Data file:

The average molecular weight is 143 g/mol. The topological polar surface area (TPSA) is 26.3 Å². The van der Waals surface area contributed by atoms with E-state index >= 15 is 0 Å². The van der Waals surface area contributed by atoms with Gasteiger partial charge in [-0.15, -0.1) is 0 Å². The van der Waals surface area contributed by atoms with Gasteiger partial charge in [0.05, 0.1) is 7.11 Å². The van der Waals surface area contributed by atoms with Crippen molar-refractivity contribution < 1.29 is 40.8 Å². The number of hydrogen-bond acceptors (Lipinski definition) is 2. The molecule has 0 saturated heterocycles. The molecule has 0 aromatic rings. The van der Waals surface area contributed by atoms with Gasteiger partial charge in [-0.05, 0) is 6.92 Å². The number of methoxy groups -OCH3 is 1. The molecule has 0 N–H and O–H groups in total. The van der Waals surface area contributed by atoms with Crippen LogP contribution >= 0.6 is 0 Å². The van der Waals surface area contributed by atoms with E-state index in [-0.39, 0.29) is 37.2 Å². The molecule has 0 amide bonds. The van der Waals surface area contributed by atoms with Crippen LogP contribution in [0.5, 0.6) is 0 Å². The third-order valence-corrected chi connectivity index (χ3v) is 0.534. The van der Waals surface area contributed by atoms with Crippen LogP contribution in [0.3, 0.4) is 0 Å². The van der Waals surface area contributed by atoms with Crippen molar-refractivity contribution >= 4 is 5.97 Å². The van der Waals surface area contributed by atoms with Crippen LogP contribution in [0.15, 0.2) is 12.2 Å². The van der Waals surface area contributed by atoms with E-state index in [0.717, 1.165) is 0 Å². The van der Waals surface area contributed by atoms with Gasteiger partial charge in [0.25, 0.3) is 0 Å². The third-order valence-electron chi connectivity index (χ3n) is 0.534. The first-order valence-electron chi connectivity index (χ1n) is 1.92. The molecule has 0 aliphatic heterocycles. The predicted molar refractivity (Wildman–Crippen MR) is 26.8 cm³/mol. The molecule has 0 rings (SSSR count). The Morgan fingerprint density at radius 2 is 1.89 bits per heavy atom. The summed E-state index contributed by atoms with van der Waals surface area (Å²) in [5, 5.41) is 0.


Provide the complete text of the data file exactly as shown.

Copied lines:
The average molecular weight is 143 g/mol. The topological polar surface area (TPSA) is 26.3 Å². The van der Waals surface area contributed by atoms with E-state index >= 15 is 0 Å². The van der Waals surface area contributed by atoms with Gasteiger partial charge in [-0.15, -0.1) is 0 Å². The van der Waals surface area contributed by atoms with Gasteiger partial charge in [0.05, 0.1) is 7.11 Å². The van der Waals surface area contributed by atoms with Crippen molar-refractivity contribution < 1.29 is 40.8 Å². The number of hydrogen-bond acceptors (Lipinski definition) is 2. The molecule has 0 saturated heterocycles. The molecule has 0 aromatic rings. The van der Waals surface area contributed by atoms with Gasteiger partial charge in [-0.05, 0) is 6.92 Å². The number of methoxy groups -OCH3 is 1. The molecule has 0 N–H and O–H groups in total. The van der Waals surface area contributed by atoms with Crippen LogP contribution >= 0.6 is 0 Å². The van der Waals surface area contributed by atoms with E-state index in [-0.39, 0.29) is 37.2 Å². The molecule has 0 amide bonds. The van der Waals surface area contributed by atoms with Crippen LogP contribution in [0.5, 0.6) is 0 Å². The third-order valence-corrected chi connectivity index (χ3v) is 0.534. The van der Waals surface area contributed by atoms with Crippen LogP contribution in [0.3, 0.4) is 0 Å². The van der Waals surface area contributed by atoms with Crippen molar-refractivity contribution >= 4 is 5.97 Å². The van der Waals surface area contributed by atoms with Crippen LogP contribution in [0.15, 0.2) is 12.2 Å². The van der Waals surface area contributed by atoms with E-state index in [0.717, 1.165) is 0 Å². The van der Waals surface area contributed by atoms with Gasteiger partial charge in [0.25, 0.3) is 0 Å². The third-order valence-electron chi connectivity index (χ3n) is 0.534. The first-order valence-electron chi connectivity index (χ1n) is 1.92. The molecule has 0 aliphatic heterocycles. The predicted molar refractivity (Wildman–Crippen MR) is 26.8 cm³/mol. The molecule has 0 rings (SSSR count). The Morgan fingerprint density at radius 2 is 1.89 bits per heavy atom. The summed E-state index contributed by atoms with van der Waals surface area (Å²) in [5, 5.41) is 0.